By the wayside...are these sites accessible?Last week, the Arrowhead Regional Development Commission released its assessment of 16 wayside pull-offs along the 154 miles of North Shore Scenic Drive. The year- long project, performed in cooperation with the North Shore Scenic Drive Council, used Americans Disabilities Act standards to evaluate the sites’ accessibility to people with physical or sensory limitations.
By: Tammy Francois, Lake County News Chronicle
Last week, the Arrowhead Regional Development Commission released its assessment of 16 wayside pull-offs along the 154 miles of North Shore Scenic Drive. The year- long project, performed in cooperation with the North Shore Scenic Drive Council, used Americans Disabilities Act standards to evaluate the sites’ accessibility to people with physical or sensory limitations.
The document includes recommendations to bring the wayside pull-offs into compliance with ADA standards and also makes additional suggestions to further improve each site. The recommendations were then presented to the entities that own the pull-offs — the Minnesota Department of Transportation, the Department of Natural Resources, communities along the North Shore and the nonprofit organization that owns Sugarloaf Interpretive Center.
Bonnie Hundrieser, a senior Planner at ARDC and staff person to the NSSDC, coordinated the evaluation and said she has been pleasantly surprised by the response of the owners.
“Every entity was receptive and supportive of making any changes they could,” she said, adding that improvements have already been made at some sites.
Cook County Commissioner and NSSDC board member Bruce Martinson undertook the task of creating an accessible parking space at Father Baragas Cross in Schroeder Township, along with his son Kyle, a senior at Cook County High School who completed the project as a requirement for his Eagle Scout designation.
“What they did with the handicapped parking looks really good,” said Sheryl Martinson, Kyle’s mom, “in fact, several people have commented ‘hey that looks nice!’”
In 2002, the North Shore Scenic Drive was awarded the designation of All-American Road, the highest honor of the National Scenic Byway Program. There are only 41 roadways that have earned the title.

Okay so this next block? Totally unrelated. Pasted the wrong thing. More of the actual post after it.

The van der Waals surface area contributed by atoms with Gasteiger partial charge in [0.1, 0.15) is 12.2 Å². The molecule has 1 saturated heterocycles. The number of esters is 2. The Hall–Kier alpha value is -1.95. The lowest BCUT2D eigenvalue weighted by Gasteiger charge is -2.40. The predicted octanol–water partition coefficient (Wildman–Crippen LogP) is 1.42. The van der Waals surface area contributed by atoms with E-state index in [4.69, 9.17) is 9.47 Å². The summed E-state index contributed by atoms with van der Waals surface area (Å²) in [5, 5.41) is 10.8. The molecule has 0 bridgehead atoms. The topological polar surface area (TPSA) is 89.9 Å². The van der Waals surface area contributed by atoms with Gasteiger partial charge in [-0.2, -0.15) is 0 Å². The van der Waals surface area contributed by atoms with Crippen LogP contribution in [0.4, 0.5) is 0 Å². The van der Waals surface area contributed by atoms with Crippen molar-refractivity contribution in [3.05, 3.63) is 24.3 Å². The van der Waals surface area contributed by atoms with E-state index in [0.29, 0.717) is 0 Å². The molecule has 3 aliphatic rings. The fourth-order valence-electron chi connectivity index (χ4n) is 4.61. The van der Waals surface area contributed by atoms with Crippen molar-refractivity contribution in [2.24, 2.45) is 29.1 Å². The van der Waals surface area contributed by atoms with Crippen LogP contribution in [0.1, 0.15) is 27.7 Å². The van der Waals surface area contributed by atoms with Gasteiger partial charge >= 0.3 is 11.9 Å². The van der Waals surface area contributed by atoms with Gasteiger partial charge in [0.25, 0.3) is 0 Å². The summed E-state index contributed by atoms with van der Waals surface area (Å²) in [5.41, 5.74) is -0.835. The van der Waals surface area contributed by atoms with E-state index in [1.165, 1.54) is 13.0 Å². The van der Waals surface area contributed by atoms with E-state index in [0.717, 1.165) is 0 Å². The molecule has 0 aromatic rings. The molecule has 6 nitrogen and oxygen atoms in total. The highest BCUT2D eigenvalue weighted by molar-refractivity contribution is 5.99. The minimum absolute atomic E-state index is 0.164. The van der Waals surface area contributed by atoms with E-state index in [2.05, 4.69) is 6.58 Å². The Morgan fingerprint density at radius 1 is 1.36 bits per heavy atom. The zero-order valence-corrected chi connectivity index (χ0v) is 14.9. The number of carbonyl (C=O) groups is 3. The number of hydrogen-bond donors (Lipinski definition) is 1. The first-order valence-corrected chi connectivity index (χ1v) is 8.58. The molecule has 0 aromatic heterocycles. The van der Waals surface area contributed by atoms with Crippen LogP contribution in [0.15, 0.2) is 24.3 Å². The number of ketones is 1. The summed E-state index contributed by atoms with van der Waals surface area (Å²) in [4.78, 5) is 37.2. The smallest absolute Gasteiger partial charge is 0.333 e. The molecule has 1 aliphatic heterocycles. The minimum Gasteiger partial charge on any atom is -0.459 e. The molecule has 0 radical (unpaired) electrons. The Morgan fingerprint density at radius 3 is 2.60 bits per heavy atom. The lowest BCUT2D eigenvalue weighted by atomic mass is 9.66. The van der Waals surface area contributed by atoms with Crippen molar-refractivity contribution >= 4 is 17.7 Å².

In a press release that year, U.S. Transportation Secretary Norman Mineta said, “America’s Byways are roads to the heart and soul of America. Byways help create a sense of pride in America. They connect us to this country’s beauty, history and culture.”
Hundrieser said the recommended improvements to the wayside pull-offs are intended to allow more people to enjoy the North Shore.
“We want to connect people to the North Shore and give them a positive safe experience, because we want them to come back.”
During the assessment, the sites were evaluated for the accessibility of beaches, views of Lake Superior, picnic tables, pathways, restrooms and parking. Weighing in further will be representatives of organizations like Wheels on Trails. The group’s aim is to “provide opportunities for good quality outdoor experiences for people with disabilities,” said Dwight Morrison, the co–chair along with Randy Vogt.
The pair are certified trail evaluators, having completed a training program in 2007. The Universal Trail Assessment Process they use is accepted world-wide as a means to judge the accessibility of trails, parks and recreation areas, said Morrison.
“The ADA is just a minimum standard,” he added.
Due to the topography of the area, Hundrieser said “there’s not a lot of opportunity for people to get onto the shore. We are looking for ways to address this.” She said solutions may include paved pathways that allow wheelchairs and walkers to more easily traverse the distance from car to shoreline.
“We looked at how we could possibly get people closer to the beach or to loved ones playing on the shore,” Hundrieser said.
Although the recommendations of the ARDC and NSSDC are not a mandate, Hundrieser sees the improvements as a win/win for everyone.
“The North Shore Scenic Drive is special throughout the country and we want to make it the best experience possible. These improvements will benefit the whole travelling public from people who use wheelchairs to people pushing kids in strollers, “she added.
To read “North Shore Scenic Drive: ADA Accessibility Evaluation of Waysides Project” go to http://www.arrowheadplanning.org. Readers who wish to offer further input on making waysides more accessible along the Scenic Drive may call Bonnie Hundrieser at 218-529-7527 or email her at firstname.lastname@example.org